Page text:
Wednesday, February 04, 2009
The ASUC shield
Yaman has an excellent post about what the ASUC really means for students. While I disagree with some of what he calls solutions, the post is definitely worth reading.
The first myth is an exceptionally important one, one that most people don't recognize, or plug their ears and shout bland platitudes when challenged on it. The ASUC has long served as a shield, wielded by the administration to protect themselves from the student body. Having a group of students that supposedly represents the student body is amazingly convenient for the administration, because it gives them a closed institution of students they can gain power in while pretending to respond to student concerns. The absolute deference to the ASUC Auxiliary's analysis that the Senate shows at their meetings is an example of this.
For various committees, a student or two is included for appearances, though that voice can just be ignored. Having that student come from a carefully managed ASUC makes it that much easier to avoid getting a student who decides to actually do something about an issue.
Perhaps the most obvious example of how the student body isn't represented by the ASUC can be seen from the simple turnout rate, which hovers around 30%. Where does the ASUC get the idea that it can claim to "speak for students" when the vast majority of students don't recognize the ASUC as their voice? Given that students can individually voice their opinions, and can form groups to voice those opinions in a coordinated fashion, the only reason to use the ASUC to voice an opinion is to claim the voices of those who choose not to speak that opinion.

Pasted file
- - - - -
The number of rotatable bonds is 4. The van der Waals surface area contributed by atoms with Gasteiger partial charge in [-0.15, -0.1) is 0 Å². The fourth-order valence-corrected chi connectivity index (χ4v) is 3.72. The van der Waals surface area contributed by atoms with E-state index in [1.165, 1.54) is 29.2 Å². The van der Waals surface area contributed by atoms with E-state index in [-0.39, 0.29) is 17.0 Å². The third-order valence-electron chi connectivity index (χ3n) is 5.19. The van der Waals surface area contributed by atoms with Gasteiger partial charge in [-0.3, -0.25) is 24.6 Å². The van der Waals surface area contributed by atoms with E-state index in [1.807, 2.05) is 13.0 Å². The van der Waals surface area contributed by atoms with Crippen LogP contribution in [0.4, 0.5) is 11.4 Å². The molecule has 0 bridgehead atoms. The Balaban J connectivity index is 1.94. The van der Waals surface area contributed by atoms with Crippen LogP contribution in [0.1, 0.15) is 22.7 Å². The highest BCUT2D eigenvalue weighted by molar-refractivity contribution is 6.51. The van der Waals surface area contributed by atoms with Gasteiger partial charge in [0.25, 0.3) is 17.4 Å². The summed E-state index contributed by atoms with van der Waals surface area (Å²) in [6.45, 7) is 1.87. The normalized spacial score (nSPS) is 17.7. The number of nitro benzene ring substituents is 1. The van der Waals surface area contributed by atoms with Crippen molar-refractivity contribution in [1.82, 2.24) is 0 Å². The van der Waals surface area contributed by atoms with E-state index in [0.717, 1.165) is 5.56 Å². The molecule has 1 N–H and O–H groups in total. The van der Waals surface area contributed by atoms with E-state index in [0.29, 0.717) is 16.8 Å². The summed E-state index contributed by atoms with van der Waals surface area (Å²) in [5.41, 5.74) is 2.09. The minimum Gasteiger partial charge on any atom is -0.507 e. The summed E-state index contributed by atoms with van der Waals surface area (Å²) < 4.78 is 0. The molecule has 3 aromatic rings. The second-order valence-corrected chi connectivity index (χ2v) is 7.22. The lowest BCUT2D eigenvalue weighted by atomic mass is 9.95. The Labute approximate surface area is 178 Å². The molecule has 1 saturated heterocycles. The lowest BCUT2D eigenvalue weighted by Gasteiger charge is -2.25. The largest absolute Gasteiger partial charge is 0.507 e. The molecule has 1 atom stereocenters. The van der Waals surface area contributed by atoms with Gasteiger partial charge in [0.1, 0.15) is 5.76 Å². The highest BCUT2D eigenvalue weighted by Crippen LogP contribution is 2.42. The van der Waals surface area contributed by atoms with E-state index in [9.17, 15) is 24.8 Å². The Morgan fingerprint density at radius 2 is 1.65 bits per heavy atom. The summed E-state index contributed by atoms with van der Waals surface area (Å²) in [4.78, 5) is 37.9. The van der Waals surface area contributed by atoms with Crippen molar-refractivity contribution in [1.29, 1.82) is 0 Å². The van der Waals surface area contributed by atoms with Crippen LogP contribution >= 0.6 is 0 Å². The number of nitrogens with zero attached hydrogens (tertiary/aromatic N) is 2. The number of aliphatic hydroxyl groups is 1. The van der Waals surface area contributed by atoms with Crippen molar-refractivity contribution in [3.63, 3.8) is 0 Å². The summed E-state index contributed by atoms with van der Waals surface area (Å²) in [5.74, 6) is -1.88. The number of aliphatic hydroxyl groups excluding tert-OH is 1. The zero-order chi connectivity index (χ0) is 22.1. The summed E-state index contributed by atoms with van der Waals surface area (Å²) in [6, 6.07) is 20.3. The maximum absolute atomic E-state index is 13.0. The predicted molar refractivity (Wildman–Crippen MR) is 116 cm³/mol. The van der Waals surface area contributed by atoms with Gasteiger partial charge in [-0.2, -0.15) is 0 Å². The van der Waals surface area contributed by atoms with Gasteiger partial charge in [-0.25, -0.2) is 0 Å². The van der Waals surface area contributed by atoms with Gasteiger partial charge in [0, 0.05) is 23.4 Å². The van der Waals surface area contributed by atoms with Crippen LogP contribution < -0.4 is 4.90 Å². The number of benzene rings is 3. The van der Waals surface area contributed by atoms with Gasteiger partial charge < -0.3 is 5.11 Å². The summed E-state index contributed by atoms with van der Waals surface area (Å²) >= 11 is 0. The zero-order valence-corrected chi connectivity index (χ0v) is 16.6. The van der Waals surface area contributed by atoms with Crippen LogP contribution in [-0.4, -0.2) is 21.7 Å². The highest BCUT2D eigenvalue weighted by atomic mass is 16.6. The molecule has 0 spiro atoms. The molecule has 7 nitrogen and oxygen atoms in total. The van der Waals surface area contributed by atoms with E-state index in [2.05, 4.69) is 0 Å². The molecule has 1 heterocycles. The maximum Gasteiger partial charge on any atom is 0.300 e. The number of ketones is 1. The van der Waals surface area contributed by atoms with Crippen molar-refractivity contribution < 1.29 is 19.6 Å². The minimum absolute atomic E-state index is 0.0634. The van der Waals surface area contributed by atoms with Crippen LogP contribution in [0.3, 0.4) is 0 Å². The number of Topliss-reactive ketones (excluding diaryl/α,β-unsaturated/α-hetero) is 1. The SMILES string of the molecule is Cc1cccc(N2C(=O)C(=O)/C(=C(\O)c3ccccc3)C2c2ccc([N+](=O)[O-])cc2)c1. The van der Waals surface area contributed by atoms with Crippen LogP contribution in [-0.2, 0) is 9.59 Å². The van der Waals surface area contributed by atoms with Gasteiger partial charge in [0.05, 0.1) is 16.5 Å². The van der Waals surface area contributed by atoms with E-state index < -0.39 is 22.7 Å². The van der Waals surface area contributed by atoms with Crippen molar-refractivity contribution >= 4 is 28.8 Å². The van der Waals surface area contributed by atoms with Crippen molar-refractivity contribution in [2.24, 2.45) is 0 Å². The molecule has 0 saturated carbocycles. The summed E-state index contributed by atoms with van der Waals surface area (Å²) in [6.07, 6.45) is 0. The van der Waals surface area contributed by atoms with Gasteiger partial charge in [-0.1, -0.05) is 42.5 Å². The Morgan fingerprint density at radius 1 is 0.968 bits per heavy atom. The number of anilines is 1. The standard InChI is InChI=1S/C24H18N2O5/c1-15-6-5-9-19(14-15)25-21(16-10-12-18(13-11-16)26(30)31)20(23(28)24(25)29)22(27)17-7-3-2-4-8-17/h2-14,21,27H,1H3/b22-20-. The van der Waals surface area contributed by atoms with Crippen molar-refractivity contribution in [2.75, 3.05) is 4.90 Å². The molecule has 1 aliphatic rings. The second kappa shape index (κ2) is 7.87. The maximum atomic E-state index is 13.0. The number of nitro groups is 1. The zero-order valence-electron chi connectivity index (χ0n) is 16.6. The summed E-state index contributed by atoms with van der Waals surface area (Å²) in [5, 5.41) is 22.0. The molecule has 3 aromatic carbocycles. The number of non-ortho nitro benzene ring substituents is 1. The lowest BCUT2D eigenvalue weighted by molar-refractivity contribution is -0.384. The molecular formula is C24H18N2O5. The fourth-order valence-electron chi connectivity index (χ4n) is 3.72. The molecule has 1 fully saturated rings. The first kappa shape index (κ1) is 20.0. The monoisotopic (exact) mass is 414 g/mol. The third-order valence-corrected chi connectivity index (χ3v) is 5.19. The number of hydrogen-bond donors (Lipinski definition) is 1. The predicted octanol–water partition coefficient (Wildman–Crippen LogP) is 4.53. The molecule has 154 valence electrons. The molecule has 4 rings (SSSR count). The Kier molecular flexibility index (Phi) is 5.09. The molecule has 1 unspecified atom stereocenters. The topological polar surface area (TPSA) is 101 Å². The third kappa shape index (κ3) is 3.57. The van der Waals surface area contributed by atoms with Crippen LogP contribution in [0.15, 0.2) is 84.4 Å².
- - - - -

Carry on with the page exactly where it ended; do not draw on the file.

It's for this reason that I don't think Yaman's "democratization" idea is a good one, because it will continue to be the case that the vast majority of students don't use this system, so it can't claim any more legitimacy than the ASUC can. And a quick survey of various online systems will show that a small group of like-minded people will quickly dominate any such system, blocking out other voices. ("The tyranny of people with too much time on their hands")
But coming to these conclusions typically requires paying attention to the ASUC for approximately a college career. By the time folks realize how broken the system is, it's time for them to move on, and the system perpetuates itself. (The only reason I'm able to run this blog is because I've been here for two college careers)
My own personal opinion is probably much closer to the administration's. I don't trust students to make responsible decisions, so the fact that the ASUC is under the administration's thumb doesn't bother me too much, aside from when fee increase season rolls around. But there are a lot of people who don't share my view who see the ASUC as something it's not.
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